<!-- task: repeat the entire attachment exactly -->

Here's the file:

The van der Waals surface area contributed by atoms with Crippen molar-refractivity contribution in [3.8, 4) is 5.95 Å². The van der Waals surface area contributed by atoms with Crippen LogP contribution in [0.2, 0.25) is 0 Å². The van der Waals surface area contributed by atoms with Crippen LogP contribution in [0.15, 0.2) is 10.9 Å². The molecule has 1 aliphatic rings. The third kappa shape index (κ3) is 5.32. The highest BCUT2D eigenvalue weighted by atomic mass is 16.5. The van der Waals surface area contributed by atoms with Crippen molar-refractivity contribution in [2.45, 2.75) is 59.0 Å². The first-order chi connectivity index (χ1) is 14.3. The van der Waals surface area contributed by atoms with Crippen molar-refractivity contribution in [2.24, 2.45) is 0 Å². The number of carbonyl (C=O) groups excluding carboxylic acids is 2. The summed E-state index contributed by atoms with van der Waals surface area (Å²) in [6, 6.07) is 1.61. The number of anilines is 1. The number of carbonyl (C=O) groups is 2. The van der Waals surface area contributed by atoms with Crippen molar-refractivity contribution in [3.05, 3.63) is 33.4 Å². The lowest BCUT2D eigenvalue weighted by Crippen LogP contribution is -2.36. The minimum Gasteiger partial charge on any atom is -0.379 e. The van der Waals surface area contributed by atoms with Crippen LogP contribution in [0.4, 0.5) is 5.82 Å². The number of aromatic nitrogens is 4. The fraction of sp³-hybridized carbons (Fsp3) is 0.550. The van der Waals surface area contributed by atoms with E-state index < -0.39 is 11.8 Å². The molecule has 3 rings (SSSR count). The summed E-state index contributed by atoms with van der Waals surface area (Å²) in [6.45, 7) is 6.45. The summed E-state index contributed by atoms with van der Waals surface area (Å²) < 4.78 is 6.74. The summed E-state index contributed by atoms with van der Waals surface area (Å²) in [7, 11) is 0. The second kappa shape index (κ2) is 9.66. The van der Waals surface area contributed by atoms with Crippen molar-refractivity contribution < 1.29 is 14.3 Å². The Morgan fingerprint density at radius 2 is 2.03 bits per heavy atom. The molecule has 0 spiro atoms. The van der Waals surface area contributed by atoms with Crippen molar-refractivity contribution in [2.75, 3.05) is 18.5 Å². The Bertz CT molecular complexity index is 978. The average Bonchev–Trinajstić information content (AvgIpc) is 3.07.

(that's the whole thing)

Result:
The van der Waals surface area contributed by atoms with Crippen molar-refractivity contribution in [3.8, 4) is 5.95 Å². The van der Waals surface area contributed by atoms with Crippen LogP contribution in [0.2, 0.25) is 0 Å². The van der Waals surface area contributed by atoms with Crippen LogP contribution in [0.15, 0.2) is 10.9 Å². The molecule has 1 aliphatic rings. The third kappa shape index (κ3) is 5.32. The highest BCUT2D eigenvalue weighted by atomic mass is 16.5. The van der Waals surface area contributed by atoms with Crippen molar-refractivity contribution in [2.45, 2.75) is 59.0 Å². The first-order chi connectivity index (χ1) is 14.3. The van der Waals surface area contributed by atoms with Crippen molar-refractivity contribution in [2.24, 2.45) is 0 Å². The number of carbonyl (C=O) groups excluding carboxylic acids is 2. The summed E-state index contributed by atoms with van der Waals surface area (Å²) in [6, 6.07) is 1.61. The number of anilines is 1. The number of carbonyl (C=O) groups is 2. The van der Waals surface area contributed by atoms with Crippen molar-refractivity contribution in [3.05, 3.63) is 33.4 Å². The lowest BCUT2D eigenvalue weighted by Crippen LogP contribution is -2.36. The minimum Gasteiger partial charge on any atom is -0.379 e. The van der Waals surface area contributed by atoms with Crippen LogP contribution in [0.4, 0.5) is 5.82 Å². The number of aromatic nitrogens is 4. The fraction of sp³-hybridized carbons (Fsp3) is 0.550. The van der Waals surface area contributed by atoms with E-state index < -0.39 is 11.8 Å². The molecule has 3 rings (SSSR count). The summed E-state index contributed by atoms with van der Waals surface area (Å²) in [6.45, 7) is 6.45. The summed E-state index contributed by atoms with van der Waals surface area (Å²) < 4.78 is 6.74. The summed E-state index contributed by atoms with van der Waals surface area (Å²) in [7, 11) is 0. The second kappa shape index (κ2) is 9.66. The van der Waals surface area contributed by atoms with Crippen molar-refractivity contribution < 1.29 is 14.3 Å². The Morgan fingerprint density at radius 2 is 2.03 bits per heavy atom. The molecule has 0 spiro atoms. The van der Waals surface area contributed by atoms with Crippen molar-refractivity contribution in [2.75, 3.05) is 18.5 Å². The Bertz CT molecular complexity index is 978. The average Bonchev–Trinajstić information content (AvgIpc) is 3.07.